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Tracee Demolab at DEF CON 29

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  • Tracee Demolab at DEF CON 29

    Tool or Project Name: Tracee

    Short Abstract:
    Linux Runtime Security and Forensics using eBPF

    Short Developer Bio:
    Yaniv Agman is a Security Researcher at Aqua Security. He specializes in low-level Linux instrumentation technologies to perform dynamic analysis on Linux containers and systems. He is currently completing his Master's thesis in cyber security at BGU on detecting Android malware with eBPF technology. While not in front of a computer screen, he likes watching Sci-Fi movies and playing with his kids.

    Roi is a Security Researcher at Aqua Security. His work focuses on researching threats in the cloud native world. When not at work, Roi is a B.A. student in Computer Science at the Open University. He also enjoys going out into nature and spending time with family and friends.

    URL to any additional information:
    https://aquasecurity.github.io/tracee/dev

    Detailed Explanation of Tool:
    Tracee is a Runtime Security and forensics tool for Linux.
    It is using Linux eBPF technology to trace your system and applications at runtime, analyze collected events to detect suspicious behavioral patterns, and capture forensics artifacts.
    It is delivered as a Docker image that monitors the OS and detects suspicious behavior based on a predefined set of behavioral patterns.

    Here is a more detailed information about the tool:
    Tracee is a runtime security and forensics tool for Linux. It is composed of tracee-ebpf, which collects OS events based on some given filters, and tracee-rules, which is the runtime security detection engine.

    Tracee-ebpf is capable of tracing all processes in the system or a group of processes according to some given filters (these are: newly created processes, processes in a container, uid, command name, pid, tid, mount namespace id, process namespace id, uts name).

    The user can select the set of events to trace, and also filter by their arguments.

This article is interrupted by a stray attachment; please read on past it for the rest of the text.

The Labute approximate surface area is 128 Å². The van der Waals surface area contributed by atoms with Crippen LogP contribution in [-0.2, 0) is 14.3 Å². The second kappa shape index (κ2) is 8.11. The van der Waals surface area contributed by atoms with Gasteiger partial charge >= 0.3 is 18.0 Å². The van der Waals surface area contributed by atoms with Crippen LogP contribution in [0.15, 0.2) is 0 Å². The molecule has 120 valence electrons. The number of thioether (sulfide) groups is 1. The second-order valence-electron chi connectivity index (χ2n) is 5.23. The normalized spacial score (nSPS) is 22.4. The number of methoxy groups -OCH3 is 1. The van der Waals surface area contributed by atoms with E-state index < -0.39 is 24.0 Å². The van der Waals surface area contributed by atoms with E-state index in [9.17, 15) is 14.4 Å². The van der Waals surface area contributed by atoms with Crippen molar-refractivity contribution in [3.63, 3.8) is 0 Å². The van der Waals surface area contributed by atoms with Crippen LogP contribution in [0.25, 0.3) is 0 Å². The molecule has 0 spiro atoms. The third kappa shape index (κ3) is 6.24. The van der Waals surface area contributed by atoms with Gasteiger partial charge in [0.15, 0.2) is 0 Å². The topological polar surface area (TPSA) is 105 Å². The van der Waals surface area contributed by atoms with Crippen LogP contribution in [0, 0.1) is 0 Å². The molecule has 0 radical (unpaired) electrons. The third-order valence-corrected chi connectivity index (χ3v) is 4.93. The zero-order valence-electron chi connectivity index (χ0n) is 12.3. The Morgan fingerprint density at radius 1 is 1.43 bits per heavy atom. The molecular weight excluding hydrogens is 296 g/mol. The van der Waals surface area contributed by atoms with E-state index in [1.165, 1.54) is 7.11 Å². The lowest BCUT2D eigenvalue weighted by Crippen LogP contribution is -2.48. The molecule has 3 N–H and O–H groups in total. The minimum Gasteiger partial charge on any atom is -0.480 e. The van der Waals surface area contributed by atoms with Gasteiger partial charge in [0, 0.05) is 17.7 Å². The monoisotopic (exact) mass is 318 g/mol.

The events which can be traced include the following:
    • System calls and their arguments
    • LSM hooks (e.g. security_file_open, security_bprm_check, cap_capable)
    • Internal kernel functions: (e.g. vfs_write and commit_creds)
    • Special events and alerts (magic_write and mem_prot_alert)
    Other than tracing, Tracee-ebpf is also capable of capturing files written to disk or memory (e.g. "fileless" malwares), and extracting binaries that are dynamically loaded to an application's memory (e.g. when a malware uses a packer). Using these capabilities, it is possible to automatically collect forensic artifacts for later investigation. For more detailed information about these capabilities, see: https://blog.aquasec.com/ebpf-contai...ware-detection

    Tracee-Rules, is a rule engine that helps you detect suspicious behavioral patterns in streams of events. It is primarily made to leverage events collected with Tracee-eBPF into a Runtime Security solution. Tracee supports authoring rules in Golang or in Rego.

    Following are some of the currently available rules:
    • Code injection - Possible code injection into another process
    • Dynamic Code Loading - Writing to executable allocated memory region
    • Fileless Execution - Executing a process from memory, without a file in the disk
    Supporting Files, Code, etc:
    https://github.com/aquasecurity/tracee

    Target Audience: Defense
    We believe Tracee is a valuable tool for anyone who want to perform runtime protection on Linux systems.
    In the demo we will introduce the tool, and see how it helped us to find real threats and other possible uses.
    PGP key: dtangent@defcon.org valid 2020 Jan 15, to 2024 Jan 01 Fingerprint: BC5B CD9A C609 1B6B CD81 9636 D7C6 E96C FE66 156A
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